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August 31, 2018 What's New at TIPS

“My Amelia Island” : TIPS Fall Leadership Meeting, October 10–14, 2018

By Madeline Meacham

How can I, a Yankee, write an article about “My Amelia Island”? I like to think I was a pirate in a previous life. I love the island and its rich history of occupation by Indians; French, Spanish, and English missionaries; colonists; raiders; soldiers; and enslaved African Americans, as well as privateers. The island is part of a chain of barrier islands, the southernmost of the Sea Islands. There’s a low-key vibe compared to other resorts in Florida. And the beaches are spectacular.

First things first: Rent a car. Mind you, you can happily remain on the grounds of the Ritz-Carlton for your visit. The pool area is gorgeous. Hotel guests have direct beach access. It is the site of the Golf Club of Amelia Island and oceanside tennis. My favorite eatery at the hotel is Salt, a farm-to-table restaurant with a sophisticated menu. It was my first experience with black salt.

But there is so much more to explore. Check out Big Talbot Island State Park for hiking, bird watching, or exploring Boneyard Beach, which is famous for skeletons of oak and cedar trees. If you want to kayak, you need to make reservations. Amelia Island State Park has beautiful beaches, salt marshes, and maritime forests, and allows horseback riding on the beach. The George Crady Bridge Fishing Pier is a state park that offers access to one of the best fishing areas in Florida. And four other state parks nearby are also worth a visit.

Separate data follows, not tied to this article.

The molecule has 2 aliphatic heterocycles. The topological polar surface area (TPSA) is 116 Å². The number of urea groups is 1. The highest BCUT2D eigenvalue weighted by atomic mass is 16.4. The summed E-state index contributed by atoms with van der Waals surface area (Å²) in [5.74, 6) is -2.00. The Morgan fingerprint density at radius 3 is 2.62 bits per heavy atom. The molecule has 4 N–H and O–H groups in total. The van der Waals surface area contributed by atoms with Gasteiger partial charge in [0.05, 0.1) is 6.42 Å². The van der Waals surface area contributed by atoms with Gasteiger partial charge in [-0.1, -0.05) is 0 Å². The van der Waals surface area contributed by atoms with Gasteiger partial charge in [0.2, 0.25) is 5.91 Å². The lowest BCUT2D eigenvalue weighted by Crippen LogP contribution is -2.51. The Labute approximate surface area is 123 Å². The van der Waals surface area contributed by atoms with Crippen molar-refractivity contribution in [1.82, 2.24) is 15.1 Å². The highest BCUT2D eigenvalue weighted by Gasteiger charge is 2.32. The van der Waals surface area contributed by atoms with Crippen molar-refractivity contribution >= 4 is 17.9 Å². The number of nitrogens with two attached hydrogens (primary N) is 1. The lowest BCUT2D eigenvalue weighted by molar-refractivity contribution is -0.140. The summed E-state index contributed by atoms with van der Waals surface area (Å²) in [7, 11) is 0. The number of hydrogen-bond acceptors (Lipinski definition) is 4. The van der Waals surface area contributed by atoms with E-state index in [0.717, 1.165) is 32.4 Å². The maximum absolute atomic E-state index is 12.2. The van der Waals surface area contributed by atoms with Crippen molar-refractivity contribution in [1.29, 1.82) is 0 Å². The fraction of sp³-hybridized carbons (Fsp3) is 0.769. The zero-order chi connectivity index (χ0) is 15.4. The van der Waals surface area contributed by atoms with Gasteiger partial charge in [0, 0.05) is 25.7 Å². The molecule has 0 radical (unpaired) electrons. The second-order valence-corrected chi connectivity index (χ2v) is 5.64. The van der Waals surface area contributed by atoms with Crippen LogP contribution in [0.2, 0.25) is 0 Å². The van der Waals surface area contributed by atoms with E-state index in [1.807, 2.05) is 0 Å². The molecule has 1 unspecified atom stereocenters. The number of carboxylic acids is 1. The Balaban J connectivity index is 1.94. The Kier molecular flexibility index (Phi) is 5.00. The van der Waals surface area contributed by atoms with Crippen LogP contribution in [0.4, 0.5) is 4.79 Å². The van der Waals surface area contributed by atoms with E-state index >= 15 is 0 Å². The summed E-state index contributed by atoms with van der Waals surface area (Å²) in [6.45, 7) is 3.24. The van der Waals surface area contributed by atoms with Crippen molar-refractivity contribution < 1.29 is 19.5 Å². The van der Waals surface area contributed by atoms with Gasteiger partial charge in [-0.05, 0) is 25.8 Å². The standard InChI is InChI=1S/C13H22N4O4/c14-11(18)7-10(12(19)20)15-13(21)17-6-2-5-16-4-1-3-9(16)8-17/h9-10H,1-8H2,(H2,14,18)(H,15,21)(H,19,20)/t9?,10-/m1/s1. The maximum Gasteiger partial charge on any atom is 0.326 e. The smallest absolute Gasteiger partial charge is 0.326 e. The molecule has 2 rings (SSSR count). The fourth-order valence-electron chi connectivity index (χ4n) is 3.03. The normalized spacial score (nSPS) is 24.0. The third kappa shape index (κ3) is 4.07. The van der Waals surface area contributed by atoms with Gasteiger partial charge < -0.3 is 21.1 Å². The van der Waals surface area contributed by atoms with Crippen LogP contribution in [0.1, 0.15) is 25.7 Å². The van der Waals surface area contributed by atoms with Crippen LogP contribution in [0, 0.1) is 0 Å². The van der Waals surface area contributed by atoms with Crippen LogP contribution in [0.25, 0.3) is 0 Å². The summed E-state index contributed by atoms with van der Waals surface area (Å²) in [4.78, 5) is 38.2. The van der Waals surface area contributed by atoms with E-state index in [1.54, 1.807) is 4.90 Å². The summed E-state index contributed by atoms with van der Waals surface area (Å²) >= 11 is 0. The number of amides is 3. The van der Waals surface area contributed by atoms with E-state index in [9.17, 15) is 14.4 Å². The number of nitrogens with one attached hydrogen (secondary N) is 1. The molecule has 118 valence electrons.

I can’t resist sharing just a little of the history of Amelia Island. Originally, the island was occupied by the Timucua people. It has been claimed by eight countries at various times. The first recorded European to visit the island was a French Huguenot explorer in 1565. In the early 1700s, it was named Amelia Island in honor of the daughter of George II of Great Britain. The island was held by British loyalists during the Revolutionary War. After their evacuation, Mary Mattair, her children, and one African American worker were the sole occupants left on the Island. The Spanish regained control of Florida and granted Mattair 150 acres, the site of today’s Old Town Fernandina.

Amelia Island was held by a French-born pirate, Louis Michel Aury, on behalf of the revolutionary Republic of Mexico in the early 1800s. Spain finally ceded the island to the United States in 1821. During the Civil War, the island was held briefly by the Confederacy, but Union forces gained control in 1862. The island attracted hundreds of enslaved African Americans, and by 1863, there were 1200 freedmen and their children living on the island with 200 white people. Visit Fernandina Old Town, the Amelia Island Museum of History, and Fort Clinch. I hope you will take some time to explore the natural coastal habitats and history of the island.

Local food is wonderful. Fernandina Beach has many options, including Gilbert’s Underground Kitchen, Timoti’s Seafood Shak, or Lulu’s at the Thompson House. If you prefer something really casual, try Tasty’s Fresh Burgers and Fries, Pi Infinite Combinations, or the Patio Place. DeNucci’s Soft Serve is classic. Try the pineapple soft serve.

So, welcome to Amelia Island! Argh, Matey!!

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By Madeline Meacham

Madeline Meacham is of counsel at Halpern Meacham LLC in Boulder, Colorado, and a member of the TortSource editorial board. She may be reached at [email protected].